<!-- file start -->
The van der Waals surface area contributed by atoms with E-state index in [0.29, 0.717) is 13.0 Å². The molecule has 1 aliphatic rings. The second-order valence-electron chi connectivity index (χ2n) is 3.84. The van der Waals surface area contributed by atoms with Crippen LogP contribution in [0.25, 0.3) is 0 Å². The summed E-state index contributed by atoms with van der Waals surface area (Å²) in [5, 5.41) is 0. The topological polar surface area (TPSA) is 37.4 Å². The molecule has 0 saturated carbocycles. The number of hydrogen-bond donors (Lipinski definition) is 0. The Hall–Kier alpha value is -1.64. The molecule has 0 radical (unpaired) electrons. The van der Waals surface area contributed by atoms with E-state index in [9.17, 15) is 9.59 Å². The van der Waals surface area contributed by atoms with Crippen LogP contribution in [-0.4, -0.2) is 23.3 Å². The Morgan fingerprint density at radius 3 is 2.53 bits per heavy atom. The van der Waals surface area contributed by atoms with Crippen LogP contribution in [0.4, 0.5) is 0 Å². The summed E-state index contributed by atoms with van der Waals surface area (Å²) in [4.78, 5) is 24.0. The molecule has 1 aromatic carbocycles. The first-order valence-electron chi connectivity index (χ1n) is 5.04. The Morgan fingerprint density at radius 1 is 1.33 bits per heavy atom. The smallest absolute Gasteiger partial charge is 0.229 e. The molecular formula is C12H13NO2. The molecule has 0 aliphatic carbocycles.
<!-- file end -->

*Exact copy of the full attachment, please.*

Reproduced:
The van der Waals surface area contributed by atoms with E-state index in [0.29, 0.717) is 13.0 Å². The molecule has 1 aliphatic rings. The second-order valence-electron chi connectivity index (χ2n) is 3.84. The van der Waals surface area contributed by atoms with Crippen LogP contribution in [0.25, 0.3) is 0 Å². The summed E-state index contributed by atoms with van der Waals surface area (Å²) in [5, 5.41) is 0. The topological polar surface area (TPSA) is 37.4 Å². The molecule has 0 saturated carbocycles. The number of hydrogen-bond donors (Lipinski definition) is 0. The Hall–Kier alpha value is -1.64. The molecule has 0 radical (unpaired) electrons. The van der Waals surface area contributed by atoms with E-state index in [9.17, 15) is 9.59 Å². The van der Waals surface area contributed by atoms with Crippen LogP contribution in [-0.4, -0.2) is 23.3 Å². The Morgan fingerprint density at radius 3 is 2.53 bits per heavy atom. The van der Waals surface area contributed by atoms with Crippen LogP contribution in [0.4, 0.5) is 0 Å². The summed E-state index contributed by atoms with van der Waals surface area (Å²) in [4.78, 5) is 24.0. The molecule has 1 aromatic carbocycles. The first-order valence-electron chi connectivity index (χ1n) is 5.04. The Morgan fingerprint density at radius 1 is 1.33 bits per heavy atom. The smallest absolute Gasteiger partial charge is 0.229 e. The molecular formula is C12H13NO2. The molecule has 0 aliphatic carbocycles.